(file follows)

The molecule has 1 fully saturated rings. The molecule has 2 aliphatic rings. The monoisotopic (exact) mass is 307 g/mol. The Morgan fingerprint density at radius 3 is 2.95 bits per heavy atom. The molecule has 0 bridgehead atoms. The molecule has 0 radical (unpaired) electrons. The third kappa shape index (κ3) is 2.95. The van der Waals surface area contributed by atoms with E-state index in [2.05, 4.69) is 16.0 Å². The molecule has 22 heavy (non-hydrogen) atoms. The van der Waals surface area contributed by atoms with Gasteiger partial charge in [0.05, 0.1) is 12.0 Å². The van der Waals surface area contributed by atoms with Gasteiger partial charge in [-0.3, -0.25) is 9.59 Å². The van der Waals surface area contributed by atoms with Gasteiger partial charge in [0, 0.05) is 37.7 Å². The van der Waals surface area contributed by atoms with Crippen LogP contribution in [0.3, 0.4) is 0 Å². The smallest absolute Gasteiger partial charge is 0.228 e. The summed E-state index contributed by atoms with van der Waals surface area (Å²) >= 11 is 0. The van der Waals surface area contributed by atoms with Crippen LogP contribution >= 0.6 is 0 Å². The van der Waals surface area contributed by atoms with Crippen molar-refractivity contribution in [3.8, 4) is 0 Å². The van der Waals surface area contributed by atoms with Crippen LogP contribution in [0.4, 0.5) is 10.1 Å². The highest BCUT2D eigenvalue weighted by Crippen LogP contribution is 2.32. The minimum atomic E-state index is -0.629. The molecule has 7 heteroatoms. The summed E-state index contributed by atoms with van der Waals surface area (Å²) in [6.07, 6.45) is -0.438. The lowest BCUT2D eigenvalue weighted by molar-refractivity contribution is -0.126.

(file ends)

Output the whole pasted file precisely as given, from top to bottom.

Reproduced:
The molecule has 1 fully saturated rings. The molecule has 2 aliphatic rings. The monoisotopic (exact) mass is 307 g/mol. The Morgan fingerprint density at radius 3 is 2.95 bits per heavy atom. The molecule has 0 bridgehead atoms. The molecule has 0 radical (unpaired) electrons. The third kappa shape index (κ3) is 2.95. The van der Waals surface area contributed by atoms with E-state index in [2.05, 4.69) is 16.0 Å². The molecule has 22 heavy (non-hydrogen) atoms. The van der Waals surface area contributed by atoms with Gasteiger partial charge in [0.05, 0.1) is 12.0 Å². The van der Waals surface area contributed by atoms with Gasteiger partial charge in [-0.3, -0.25) is 9.59 Å². The van der Waals surface area contributed by atoms with Gasteiger partial charge in [0, 0.05) is 37.7 Å². The van der Waals surface area contributed by atoms with Crippen LogP contribution in [0.3, 0.4) is 0 Å². The smallest absolute Gasteiger partial charge is 0.228 e. The summed E-state index contributed by atoms with van der Waals surface area (Å²) >= 11 is 0. The van der Waals surface area contributed by atoms with Crippen LogP contribution >= 0.6 is 0 Å². The van der Waals surface area contributed by atoms with Crippen molar-refractivity contribution in [3.8, 4) is 0 Å². The van der Waals surface area contributed by atoms with Crippen LogP contribution in [0.4, 0.5) is 10.1 Å². The highest BCUT2D eigenvalue weighted by Crippen LogP contribution is 2.32. The minimum atomic E-state index is -0.629. The molecule has 7 heteroatoms. The summed E-state index contributed by atoms with van der Waals surface area (Å²) in [6.07, 6.45) is -0.438. The lowest BCUT2D eigenvalue weighted by molar-refractivity contribution is -0.126.